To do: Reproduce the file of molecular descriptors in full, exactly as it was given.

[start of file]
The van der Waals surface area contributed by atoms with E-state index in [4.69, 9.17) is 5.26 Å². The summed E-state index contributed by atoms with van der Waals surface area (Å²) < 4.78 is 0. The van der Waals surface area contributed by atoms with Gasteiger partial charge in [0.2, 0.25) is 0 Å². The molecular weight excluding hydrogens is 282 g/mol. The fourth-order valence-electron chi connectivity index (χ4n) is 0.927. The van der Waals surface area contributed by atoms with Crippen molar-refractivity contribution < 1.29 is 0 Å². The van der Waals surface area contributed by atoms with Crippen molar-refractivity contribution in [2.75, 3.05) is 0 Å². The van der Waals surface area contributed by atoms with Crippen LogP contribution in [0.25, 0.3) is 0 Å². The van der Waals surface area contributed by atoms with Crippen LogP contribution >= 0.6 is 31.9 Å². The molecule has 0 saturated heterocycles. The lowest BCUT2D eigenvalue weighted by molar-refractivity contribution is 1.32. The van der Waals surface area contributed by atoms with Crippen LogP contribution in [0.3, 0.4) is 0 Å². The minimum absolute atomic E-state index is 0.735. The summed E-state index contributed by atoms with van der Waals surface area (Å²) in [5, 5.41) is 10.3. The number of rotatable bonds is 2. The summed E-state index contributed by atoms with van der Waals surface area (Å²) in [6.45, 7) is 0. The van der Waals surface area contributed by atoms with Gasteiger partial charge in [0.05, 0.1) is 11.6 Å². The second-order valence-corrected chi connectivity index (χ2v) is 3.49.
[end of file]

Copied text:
The van der Waals surface area contributed by atoms with E-state index in [4.69, 9.17) is 5.26 Å². The summed E-state index contributed by atoms with van der Waals surface area (Å²) < 4.78 is 0. The van der Waals surface area contributed by atoms with Gasteiger partial charge in [0.2, 0.25) is 0 Å². The molecular weight excluding hydrogens is 282 g/mol. The fourth-order valence-electron chi connectivity index (χ4n) is 0.927. The van der Waals surface area contributed by atoms with Crippen molar-refractivity contribution < 1.29 is 0 Å². The van der Waals surface area contributed by atoms with Crippen molar-refractivity contribution in [2.75, 3.05) is 0 Å². The van der Waals surface area contributed by atoms with Crippen LogP contribution in [0.25, 0.3) is 0 Å². The van der Waals surface area contributed by atoms with Crippen LogP contribution >= 0.6 is 31.9 Å². The molecule has 0 saturated heterocycles. The lowest BCUT2D eigenvalue weighted by molar-refractivity contribution is 1.32. The van der Waals surface area contributed by atoms with Crippen LogP contribution in [0.3, 0.4) is 0 Å². The minimum absolute atomic E-state index is 0.735. The summed E-state index contributed by atoms with van der Waals surface area (Å²) in [5, 5.41) is 10.3. The number of rotatable bonds is 2. The summed E-state index contributed by atoms with van der Waals surface area (Å²) in [6.45, 7) is 0. The van der Waals surface area contributed by atoms with Gasteiger partial charge in [0.05, 0.1) is 11.6 Å². The second-order valence-corrected chi connectivity index (χ2v) is 3.49.